Jonathan: Having completed the new hill gate the other day, I’ve been itching to put it into use! Yesterday I led the flock out of Field 3 (we still haven’t settled on nice names for our fields) up through what will in a few months be fenced-in as Field 4. We went through the new gate and out onto the common grazing. One young ewe was a bit alarmed at the Pied-Piper-like procession. She refused to come out of Field 3, and stayed behind with her lamb, bleating wildly as the others disappeared, with me, out of sight. The others followed me, the ewes in line, pausing briefly here and there to sample some of the delights of what will be Field 4. Wild sorrel and thyme, young heather shoots, a variety of grasses, and a lovely drinking place at the shallow crossing of the stream. Their lambs – less mindful yet of where their mother’s milk comes from – are more into climbing up rocks, jumping down again, racing hither and thither.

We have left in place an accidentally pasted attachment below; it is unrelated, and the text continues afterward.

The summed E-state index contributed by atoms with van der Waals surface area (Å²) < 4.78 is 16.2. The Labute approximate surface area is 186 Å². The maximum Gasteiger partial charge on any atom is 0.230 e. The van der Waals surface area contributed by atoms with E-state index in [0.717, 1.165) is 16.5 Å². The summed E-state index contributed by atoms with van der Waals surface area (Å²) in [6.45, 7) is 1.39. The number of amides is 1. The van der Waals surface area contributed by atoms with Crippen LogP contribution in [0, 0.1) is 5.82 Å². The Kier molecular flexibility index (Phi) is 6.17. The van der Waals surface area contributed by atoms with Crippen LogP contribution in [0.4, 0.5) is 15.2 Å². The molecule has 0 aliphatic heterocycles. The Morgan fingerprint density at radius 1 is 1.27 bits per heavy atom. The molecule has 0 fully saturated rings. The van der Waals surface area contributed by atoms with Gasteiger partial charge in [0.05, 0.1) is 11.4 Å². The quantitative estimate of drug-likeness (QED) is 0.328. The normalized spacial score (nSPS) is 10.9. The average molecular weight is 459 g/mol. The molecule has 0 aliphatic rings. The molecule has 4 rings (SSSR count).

Through the new gate – most without any delay, others a bit more wary ; and then, after the sheep nuts are dispensed and eaten up – off exploring the common grazing – or at least this little bit of the hundreds of hectares of the Beinn Sgiathan Common Grazing. It’s unfamiliar ground to them, and they’re cautious. They keep together, following Queenie (the alpha female) and keep me and the gate in view. Soon the flock realize that the grazing on the common is very poor (due to years of over-grazing). Its only merit is that there are hundreds of hectares in which to look for the best food, shelter and water – none of which they yet know anything about. So, been there, looked about, and now can we go home please?
I called, they came, and together we proceeded slowly back down the hill to Field 3. It’ll take some getting used to, but today we’ve made our own little bit of history – a new hill gate brought into use, and making use of the common grazing for the first time! In fact it could be the first time that our grazing share – the share belonging to Croft 11 Bun a Mhullin – has been used since the 1960s, or possibly much further back.